September 21, 2005

I think I'll stop here.

full set



Complete CLAMP No Kiseki chess set.

One year ago, I started this blog to fulfill a personal need. Although already a big fan of the comicbook blogosphereiverse at the time, I wanted a one-stop shop where I could find the latest news and bloggery specifically about manga. It's not that I'm averse to anything outside of manga -- in fact, the sphere opened my eyes to the wider world of comics and helped me find new things to like -- but I still felt an urge to sweep up all manga-related things into one place. That's all I wanted to do: find any recent online articles/essays/writings/news about manga ... -ish stuff, link to it, and in doing so provide a unique service.

My service isn't so unique anymore. Everyone already knows that David @ Love Manga performs the same function that I do, except faster, better, and smarter. Brigid @ MangaBlog updates less frequently but always has something useful to say. David @ PreCur takes time at least once a week (and on his blog, usually more) to weigh in on matters. And Rivkah's Culture Clash offers not just a young creator's perspective, but one of the best young creators out there. Or, heck, I could just stroll down to The Engine where everybody is automatically better than me. Really, what purpose is there for a rampaging fanboy who still hyperventilates whenever he sees the latest Hot Gimmick on the store shelf?

I don't even find as many good links as I used to. I think I've gone into automatic and a well-trained Googlebot could probably do what I do. (Do Google news search for "manga." Check ICv2. Check ANN. and so on. reverse. repeat ... ) I owe it to my readers to not do a half-assed job, and if I'm going to link to stuff, I should link thoroughly and link well. I don't really think I'm doing that anymore.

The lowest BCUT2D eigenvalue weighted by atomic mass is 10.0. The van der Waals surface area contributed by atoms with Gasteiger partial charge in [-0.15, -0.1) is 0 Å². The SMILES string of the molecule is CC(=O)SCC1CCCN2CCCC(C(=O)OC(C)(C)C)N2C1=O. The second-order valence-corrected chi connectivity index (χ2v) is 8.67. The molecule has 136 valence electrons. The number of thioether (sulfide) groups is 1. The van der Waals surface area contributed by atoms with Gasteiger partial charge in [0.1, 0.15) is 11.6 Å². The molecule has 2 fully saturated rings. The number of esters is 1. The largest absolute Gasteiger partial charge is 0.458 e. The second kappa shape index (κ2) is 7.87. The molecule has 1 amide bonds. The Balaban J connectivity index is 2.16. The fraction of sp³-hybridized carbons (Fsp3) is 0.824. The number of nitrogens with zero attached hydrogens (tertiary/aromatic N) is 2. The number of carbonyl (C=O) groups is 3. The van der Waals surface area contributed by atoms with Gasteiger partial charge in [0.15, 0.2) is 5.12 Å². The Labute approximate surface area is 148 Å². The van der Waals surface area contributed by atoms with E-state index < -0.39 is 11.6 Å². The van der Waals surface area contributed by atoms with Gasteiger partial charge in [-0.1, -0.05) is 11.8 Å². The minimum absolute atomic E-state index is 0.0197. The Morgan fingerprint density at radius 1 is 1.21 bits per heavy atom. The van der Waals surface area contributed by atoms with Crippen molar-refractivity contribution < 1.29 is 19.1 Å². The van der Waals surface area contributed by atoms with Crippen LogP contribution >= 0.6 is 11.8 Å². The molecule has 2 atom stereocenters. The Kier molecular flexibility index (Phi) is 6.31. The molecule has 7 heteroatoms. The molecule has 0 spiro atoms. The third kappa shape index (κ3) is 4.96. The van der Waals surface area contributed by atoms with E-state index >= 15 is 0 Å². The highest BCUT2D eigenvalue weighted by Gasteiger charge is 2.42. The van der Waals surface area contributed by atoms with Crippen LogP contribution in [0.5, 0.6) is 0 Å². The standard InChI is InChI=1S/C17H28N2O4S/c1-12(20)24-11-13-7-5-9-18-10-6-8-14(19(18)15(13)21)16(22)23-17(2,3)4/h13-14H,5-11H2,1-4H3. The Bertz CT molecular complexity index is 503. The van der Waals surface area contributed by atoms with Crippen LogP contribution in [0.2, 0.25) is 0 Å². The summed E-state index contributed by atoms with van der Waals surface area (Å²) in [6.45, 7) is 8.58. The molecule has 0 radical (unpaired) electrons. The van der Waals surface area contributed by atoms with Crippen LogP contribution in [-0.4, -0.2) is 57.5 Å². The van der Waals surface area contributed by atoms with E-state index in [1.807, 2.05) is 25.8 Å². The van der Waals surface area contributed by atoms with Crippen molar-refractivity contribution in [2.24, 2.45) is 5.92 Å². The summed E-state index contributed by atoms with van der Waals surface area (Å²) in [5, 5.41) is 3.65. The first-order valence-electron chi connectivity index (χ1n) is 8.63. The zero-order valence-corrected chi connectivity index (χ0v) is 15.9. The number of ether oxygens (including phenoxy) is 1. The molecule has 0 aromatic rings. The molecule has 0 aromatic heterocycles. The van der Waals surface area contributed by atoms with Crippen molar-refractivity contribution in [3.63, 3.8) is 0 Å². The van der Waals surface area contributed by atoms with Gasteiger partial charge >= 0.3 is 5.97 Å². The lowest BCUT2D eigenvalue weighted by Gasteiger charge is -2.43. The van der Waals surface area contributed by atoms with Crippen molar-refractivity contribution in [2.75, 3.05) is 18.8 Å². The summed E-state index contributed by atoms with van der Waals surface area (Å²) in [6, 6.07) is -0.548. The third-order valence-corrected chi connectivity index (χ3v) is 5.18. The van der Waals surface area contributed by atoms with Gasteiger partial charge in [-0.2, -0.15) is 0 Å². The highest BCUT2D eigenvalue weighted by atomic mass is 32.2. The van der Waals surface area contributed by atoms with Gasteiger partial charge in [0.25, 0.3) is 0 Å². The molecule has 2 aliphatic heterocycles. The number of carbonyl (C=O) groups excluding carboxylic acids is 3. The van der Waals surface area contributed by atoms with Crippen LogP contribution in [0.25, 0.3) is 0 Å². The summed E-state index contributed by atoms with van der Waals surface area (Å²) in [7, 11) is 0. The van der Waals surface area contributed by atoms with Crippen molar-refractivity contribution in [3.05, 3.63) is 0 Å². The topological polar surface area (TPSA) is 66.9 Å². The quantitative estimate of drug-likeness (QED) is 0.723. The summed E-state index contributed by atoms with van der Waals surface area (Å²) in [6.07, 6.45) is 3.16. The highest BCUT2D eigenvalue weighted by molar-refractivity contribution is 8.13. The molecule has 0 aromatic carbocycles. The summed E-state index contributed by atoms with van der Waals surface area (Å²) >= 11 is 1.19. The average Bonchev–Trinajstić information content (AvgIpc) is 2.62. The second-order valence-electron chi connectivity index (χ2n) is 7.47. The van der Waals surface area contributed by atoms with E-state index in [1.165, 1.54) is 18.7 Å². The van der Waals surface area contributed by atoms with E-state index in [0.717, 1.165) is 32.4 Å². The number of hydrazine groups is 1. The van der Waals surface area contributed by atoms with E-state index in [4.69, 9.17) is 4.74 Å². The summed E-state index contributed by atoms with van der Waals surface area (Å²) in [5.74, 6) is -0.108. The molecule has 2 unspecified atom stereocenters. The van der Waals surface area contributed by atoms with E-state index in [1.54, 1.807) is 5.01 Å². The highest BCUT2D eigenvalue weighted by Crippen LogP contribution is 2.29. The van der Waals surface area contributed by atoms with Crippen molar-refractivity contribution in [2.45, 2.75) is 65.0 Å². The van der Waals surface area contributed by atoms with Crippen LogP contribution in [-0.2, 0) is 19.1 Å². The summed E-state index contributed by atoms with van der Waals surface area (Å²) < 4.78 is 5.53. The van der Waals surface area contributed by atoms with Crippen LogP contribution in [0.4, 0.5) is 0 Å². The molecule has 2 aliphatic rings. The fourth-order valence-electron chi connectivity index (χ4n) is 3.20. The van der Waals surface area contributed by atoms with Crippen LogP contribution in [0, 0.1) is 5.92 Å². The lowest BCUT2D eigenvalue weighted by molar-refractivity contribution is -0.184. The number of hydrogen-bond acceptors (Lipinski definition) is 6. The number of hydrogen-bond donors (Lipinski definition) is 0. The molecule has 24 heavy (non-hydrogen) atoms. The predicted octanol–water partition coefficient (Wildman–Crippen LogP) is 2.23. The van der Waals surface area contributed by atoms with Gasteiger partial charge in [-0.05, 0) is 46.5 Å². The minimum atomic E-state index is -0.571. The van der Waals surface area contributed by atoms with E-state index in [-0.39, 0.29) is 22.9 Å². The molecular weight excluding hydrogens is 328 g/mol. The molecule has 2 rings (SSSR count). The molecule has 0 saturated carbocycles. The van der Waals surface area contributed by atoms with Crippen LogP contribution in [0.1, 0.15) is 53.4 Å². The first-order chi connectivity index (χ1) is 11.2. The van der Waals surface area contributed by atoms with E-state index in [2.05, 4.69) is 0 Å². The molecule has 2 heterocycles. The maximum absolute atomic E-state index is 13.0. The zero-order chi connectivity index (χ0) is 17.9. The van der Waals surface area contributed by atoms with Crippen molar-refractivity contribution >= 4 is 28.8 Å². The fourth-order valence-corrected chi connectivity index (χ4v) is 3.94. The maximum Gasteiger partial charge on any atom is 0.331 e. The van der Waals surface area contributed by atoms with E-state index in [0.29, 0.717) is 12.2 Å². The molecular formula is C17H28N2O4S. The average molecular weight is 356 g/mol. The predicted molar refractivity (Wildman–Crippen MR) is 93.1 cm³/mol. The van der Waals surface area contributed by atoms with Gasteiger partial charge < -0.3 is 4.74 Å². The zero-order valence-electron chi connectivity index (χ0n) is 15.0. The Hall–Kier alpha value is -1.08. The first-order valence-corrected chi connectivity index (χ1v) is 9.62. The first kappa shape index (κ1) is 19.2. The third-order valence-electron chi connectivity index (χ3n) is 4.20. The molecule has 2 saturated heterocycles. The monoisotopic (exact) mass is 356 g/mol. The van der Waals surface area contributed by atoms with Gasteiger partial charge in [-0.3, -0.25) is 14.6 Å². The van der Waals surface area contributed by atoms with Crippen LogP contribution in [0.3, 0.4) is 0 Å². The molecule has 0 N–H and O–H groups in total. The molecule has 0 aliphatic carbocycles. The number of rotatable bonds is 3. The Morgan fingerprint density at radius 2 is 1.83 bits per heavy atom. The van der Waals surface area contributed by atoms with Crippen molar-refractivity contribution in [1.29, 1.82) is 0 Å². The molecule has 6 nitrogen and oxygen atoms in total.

Incidentally, Isaac Alexander is GOD. He passed this collection of links to me a few days ago, which starts with some OEL sites, goes on to more general sites, and then just explodes into awesome. THIS is the guy who should be running a blog of cool manga links, except he doesn't, which is a damned tragedy.

So today ends my (almost-) weekdaily blogging pattern, and I thank everyone for following along. Personally I'm surprised I lasted a year. If I stuck around any longer, I wouldn't be doing the best job I could. I might try to keep this blog alive in some reduced state. We'll see. And for those who wish to find me elsewhere, you already know where to go.

So for now, LOVE ...


... and Peace.


September 20, 2005

Sugar Sugar (doodoodoodoodootdooo) is the first to get the weekly Taiyosha Top 10 list this time. Nodame Cantabile skyrockets to the top (what?! they're already on Vol. 13?!) with Angel Heart, Kimi wa Pet / Tramps Like Us and Fruits Basket close behind. The first shounen title doesn't even crack the list until Death Note at #5. A rather varied profile this week.

Viz's new 1 World Manga initiative is set to "engage and educate young readers about a range of important issues facing humanity" through an original manga series. I want to know who's drawing it, though.

AoD tells you where you can get a jump ahead of everyone else with Del Rey's preview pages. The catch is, each preview page will be released once per day for an entire month until the actual release date. Check out Ghost Hunt, Gacha Gacha, and the magical girl series I am wetting my pants for because it's Moyoco Anno, Sugar Sugar Rune.

Love Manga has a handle on other new stuff that's coming out. Infinity Studios has a new manwha Zero lined up, while Jagged*Team reports that the Jim Henson Company may now be getting involved with the Parasyte movie.

Meanwhile, Queenie Chan interviews Rivkah, which is kinda like Michaelangelo having a sit-down-and-talk with Leonardo da Vinci. More pictures. More text.

Love Manga also reports Queenie's latest bloggery about the Manifest convention in Melbourne, but I LOL'ed most for her AllDrawSame self-portrait. Yeah, those damn Asians not only all look alike, but they all draw alike. Har.

... I wish an American comicker would have the same idea. You could get Derek Kirk Kim in on it!